If the concept of resilience—including cyber and physical security—had been baked into the industry’s culture from the beginning, the energy grid might look a lot different from what it does today...
An Inconvenient Fact
Why the standard market design refuses to die.
anecdote from WECC as an indictment of FERC’s OATT revise: “In other words, reliability entities in the West … are telling the commission that Order 888’s somewhat arbitrary mechanisms for penalizing imbalances may be posing a threat to grid reliability.” (Chandley/Hogan, reply comments, Sept. 20, 2006, p. 13.)
A second example comes from PJM itself, where the RTO suggests that pricing inconsistencies between its open-market dispatch versus closed dispatch procedures in adjacent areas led to higher unscheduled power flows through its system during the 13 months ending April 30, 2006. PJM explains that this “free-rider” problem has disrupted RTO operations and contributed to the “revenue adequacy issues” for financial transmission rights (FTRs) that PJM has experienced over the last year. (PJM, initial comments, pp. 33-35.)
PJM argues that FERC’s plan for separate-but-equal open and closed dispatch regimes in adjacent regions will prove untenable. It urges FERC to mandate reciprocal and open redispatch protocols for RTO-bordering and vertically integrated utilities, and even to authorize RTOs to include provisions in their tariffs to charge non-RTO members for making use of the RTO’s open dispatch markets.
PJM’s reference to FTR revenue adequacy recalls the situation in the recent Chambersburg complaint (see Commission Watch, “ Bad Day at Black Oak ,” Oct. 2006) , which opponents have cited widely as reason to reject the open dispatch concept.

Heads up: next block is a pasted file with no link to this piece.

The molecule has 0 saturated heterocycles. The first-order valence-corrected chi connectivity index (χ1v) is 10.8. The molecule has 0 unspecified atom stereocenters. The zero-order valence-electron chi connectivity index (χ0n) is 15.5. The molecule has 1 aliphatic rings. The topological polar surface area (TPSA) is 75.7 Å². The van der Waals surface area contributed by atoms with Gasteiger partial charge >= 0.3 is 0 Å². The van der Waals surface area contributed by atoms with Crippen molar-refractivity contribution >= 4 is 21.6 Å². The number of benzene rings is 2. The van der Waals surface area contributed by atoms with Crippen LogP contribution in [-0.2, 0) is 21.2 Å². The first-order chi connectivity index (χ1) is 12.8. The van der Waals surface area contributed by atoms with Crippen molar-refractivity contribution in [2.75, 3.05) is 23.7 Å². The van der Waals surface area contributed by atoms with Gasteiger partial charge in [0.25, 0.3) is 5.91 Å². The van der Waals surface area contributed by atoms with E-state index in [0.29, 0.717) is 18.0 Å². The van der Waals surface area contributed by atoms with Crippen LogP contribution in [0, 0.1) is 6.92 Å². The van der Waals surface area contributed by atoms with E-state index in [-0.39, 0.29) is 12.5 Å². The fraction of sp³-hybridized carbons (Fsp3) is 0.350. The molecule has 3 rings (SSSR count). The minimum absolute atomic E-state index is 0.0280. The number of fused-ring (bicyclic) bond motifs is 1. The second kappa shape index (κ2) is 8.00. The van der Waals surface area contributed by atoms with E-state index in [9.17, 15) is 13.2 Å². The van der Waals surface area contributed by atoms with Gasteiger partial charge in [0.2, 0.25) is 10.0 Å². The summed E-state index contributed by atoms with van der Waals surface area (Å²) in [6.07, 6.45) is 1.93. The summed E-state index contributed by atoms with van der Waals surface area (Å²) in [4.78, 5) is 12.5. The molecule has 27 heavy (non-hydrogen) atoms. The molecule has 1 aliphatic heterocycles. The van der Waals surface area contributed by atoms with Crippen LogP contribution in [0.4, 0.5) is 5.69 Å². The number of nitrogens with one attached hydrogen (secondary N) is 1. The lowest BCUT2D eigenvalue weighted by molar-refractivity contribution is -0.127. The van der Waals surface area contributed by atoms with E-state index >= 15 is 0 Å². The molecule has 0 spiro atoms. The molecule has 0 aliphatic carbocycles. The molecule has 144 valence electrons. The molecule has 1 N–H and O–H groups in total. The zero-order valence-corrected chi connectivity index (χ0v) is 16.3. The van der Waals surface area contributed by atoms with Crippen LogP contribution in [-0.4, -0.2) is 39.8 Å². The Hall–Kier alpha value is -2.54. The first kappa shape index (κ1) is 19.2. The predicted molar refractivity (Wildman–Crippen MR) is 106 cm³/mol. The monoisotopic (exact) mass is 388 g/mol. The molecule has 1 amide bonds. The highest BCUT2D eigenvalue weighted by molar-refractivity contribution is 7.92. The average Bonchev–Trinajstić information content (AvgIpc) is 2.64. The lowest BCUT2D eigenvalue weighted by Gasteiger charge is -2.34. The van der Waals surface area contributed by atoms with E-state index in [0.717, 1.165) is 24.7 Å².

PJM’s free-rider example shows how the failure to assign proper prices to grid services can spark arbitrage, undermining markets even in areas favorable to trading.
Redispatch and Native Load
Of course, FERC’s reform plan in actuality seeks to have it both ways. It disclaims any interest in RTO market regimes, yet proposes a very slimmed-down “lite” version: a new “conditional firm” PTP service, plus a modest redispatch option that goes beyond the scope of redispatch now required under Order 888.
The conditional firm idea has won the more favorable review. FERC sees constraints occurring during a few hours in the year and asks why that should give cause to transmission providers to deny a service request in its entirety. So it proposes a CF service that would qualify as firm in all but those few delineated hours.
On the other hand, open dispatch opponents also have widely panned FERC’s more limited redispatch proposal, whereby denied grid customers could ask the transmission providers to consider redeploying power plants under the provider’s control as a potentially cheaper alternative to a grid expansion. But here is the irony: The provider must make the decision before conducting the facilities study that reveals the cost of the redispatch.
Some opponents reject redispatch as an unlawful extension of FERC jurisdiction over the generating sector. PJM counters, however, that OATT redispatch should be seen essentially as another form of transmission service, in the same way that FERC justifies its authority over generator interconnections.
Quite naturally, EPSA joins PJM in arguing that FERC has authority to control dispatch. EPSA predicts that this question must be decided eventually, if not immediately in the OATT NOPR case. For example, it references the complaint filed by the Arkansas Public Service